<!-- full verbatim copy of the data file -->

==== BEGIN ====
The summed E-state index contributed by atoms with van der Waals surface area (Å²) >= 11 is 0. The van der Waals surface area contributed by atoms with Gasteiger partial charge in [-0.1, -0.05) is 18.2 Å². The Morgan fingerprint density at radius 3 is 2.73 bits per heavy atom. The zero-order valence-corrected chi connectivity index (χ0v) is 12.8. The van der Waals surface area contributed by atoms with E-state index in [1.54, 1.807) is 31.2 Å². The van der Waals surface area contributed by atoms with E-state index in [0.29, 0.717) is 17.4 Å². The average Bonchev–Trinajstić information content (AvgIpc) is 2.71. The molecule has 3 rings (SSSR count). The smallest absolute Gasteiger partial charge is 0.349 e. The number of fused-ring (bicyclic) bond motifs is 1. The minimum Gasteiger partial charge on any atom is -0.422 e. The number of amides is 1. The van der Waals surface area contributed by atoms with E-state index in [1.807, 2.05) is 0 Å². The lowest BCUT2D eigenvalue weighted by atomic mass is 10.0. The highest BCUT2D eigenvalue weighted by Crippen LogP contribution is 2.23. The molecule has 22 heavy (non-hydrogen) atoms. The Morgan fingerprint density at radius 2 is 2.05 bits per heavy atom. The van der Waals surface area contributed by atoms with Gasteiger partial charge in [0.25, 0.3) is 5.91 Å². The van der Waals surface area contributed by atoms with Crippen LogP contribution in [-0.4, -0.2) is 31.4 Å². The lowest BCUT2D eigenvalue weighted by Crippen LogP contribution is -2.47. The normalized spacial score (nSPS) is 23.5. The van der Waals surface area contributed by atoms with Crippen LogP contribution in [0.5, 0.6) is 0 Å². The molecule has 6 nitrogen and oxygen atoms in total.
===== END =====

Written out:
The summed E-state index contributed by atoms with van der Waals surface area (Å²) >= 11 is 0. The van der Waals surface area contributed by atoms with Gasteiger partial charge in [-0.1, -0.05) is 18.2 Å². The Morgan fingerprint density at radius 3 is 2.73 bits per heavy atom. The zero-order valence-corrected chi connectivity index (χ0v) is 12.8. The van der Waals surface area contributed by atoms with E-state index in [1.54, 1.807) is 31.2 Å². The van der Waals surface area contributed by atoms with E-state index in [0.29, 0.717) is 17.4 Å². The average Bonchev–Trinajstić information content (AvgIpc) is 2.71. The molecule has 3 rings (SSSR count). The smallest absolute Gasteiger partial charge is 0.349 e. The number of fused-ring (bicyclic) bond motifs is 1. The minimum Gasteiger partial charge on any atom is -0.422 e. The number of amides is 1. The van der Waals surface area contributed by atoms with E-state index in [1.807, 2.05) is 0 Å². The lowest BCUT2D eigenvalue weighted by atomic mass is 10.0. The highest BCUT2D eigenvalue weighted by Crippen LogP contribution is 2.23. The molecule has 22 heavy (non-hydrogen) atoms. The Morgan fingerprint density at radius 2 is 2.05 bits per heavy atom. The van der Waals surface area contributed by atoms with Gasteiger partial charge in [0.25, 0.3) is 5.91 Å². The van der Waals surface area contributed by atoms with Crippen LogP contribution in [-0.4, -0.2) is 31.4 Å². The lowest BCUT2D eigenvalue weighted by Crippen LogP contribution is -2.47. The normalized spacial score (nSPS) is 23.5. The van der Waals surface area contributed by atoms with Crippen LogP contribution in [0.5, 0.6) is 0 Å². The molecule has 6 nitrogen and oxygen atoms in total.